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REVIEW: Play offers poignant portrayal of effects of war - Birdsong, Theatre Royal, Bury St Edmunds, April 22

Samuel Martin as Evans and, below, Jonny Clarke as Tipper, photos by Jack Ladenburg

Samuel Martin as Evans and, below, Jonny Clarke as Tipper, photos by Jack Ladenburg

What better way to mark the centenary of the Great War than with this marvellous stage production of Sebastian Faulks’s dramatic novel?

Unlike the book, which begins with a love story in 1910, the play opens in 1916 with the bombardment of British soldiers under German attack

A convincing set, loud gunshots and explosions and realistic smoke and light effects ensure the audience is gripped from the start.

When the male lead, English officer Stephen Wraysford, becomes injured, his state of delirium serves as a tool through which his memories are brought to the fore.

Flashbacks force him to relive his passionate affair with Isabelle Azaire whose baby he only learns of after the war is over, when impeding fatherhood provides a symbol of hope.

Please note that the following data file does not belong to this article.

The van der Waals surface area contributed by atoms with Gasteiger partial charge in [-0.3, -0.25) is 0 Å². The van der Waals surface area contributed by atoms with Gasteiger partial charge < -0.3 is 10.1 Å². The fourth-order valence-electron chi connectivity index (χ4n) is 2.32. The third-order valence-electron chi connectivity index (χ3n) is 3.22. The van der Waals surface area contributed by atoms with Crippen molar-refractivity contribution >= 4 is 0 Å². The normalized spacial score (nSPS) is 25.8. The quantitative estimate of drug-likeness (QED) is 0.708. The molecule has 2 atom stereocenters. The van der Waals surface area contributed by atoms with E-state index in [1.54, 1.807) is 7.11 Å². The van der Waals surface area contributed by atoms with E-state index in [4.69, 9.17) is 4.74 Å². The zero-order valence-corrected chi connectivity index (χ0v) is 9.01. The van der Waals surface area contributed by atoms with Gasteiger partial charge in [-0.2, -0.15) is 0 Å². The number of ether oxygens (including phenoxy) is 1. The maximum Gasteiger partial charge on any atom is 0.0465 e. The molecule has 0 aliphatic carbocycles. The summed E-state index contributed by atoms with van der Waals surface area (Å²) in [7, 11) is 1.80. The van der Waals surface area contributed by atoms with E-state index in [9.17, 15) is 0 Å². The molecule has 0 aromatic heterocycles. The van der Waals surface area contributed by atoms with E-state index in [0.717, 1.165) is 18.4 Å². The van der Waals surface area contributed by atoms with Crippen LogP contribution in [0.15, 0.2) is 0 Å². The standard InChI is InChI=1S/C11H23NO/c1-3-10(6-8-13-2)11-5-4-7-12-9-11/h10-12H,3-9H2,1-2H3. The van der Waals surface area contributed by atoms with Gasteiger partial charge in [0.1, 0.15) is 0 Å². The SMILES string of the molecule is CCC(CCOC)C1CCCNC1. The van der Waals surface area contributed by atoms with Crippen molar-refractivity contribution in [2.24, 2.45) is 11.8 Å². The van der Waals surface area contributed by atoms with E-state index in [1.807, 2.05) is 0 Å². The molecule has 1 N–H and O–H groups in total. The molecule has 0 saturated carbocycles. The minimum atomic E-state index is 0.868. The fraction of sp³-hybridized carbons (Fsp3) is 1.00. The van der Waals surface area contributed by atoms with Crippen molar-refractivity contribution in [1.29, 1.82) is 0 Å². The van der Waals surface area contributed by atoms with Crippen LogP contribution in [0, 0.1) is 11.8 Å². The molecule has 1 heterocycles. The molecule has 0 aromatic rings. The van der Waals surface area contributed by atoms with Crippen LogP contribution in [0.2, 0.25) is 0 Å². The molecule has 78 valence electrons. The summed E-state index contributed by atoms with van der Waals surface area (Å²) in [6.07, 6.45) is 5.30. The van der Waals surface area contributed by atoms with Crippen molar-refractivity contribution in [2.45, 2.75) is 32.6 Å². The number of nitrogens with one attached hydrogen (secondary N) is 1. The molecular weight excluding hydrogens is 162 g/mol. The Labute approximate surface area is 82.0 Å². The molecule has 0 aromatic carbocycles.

George Banks gave a standout performance as Wraysford while Peter Duncan was enthralling as ‘sewer rat’ Jack Firebrace, especially in the play’s latter, more poignant scenes.

Cast members playing more than one character coped well and Samuel Martin’s violin playing and singing voice, as Evans, was beautifully haunting against the backdrop of war - so too were the songs of birds.

The play’s run at the Theatre Royal ends tomorrow. For more information or to buy tickets, go to www.theatreroyal.org

 

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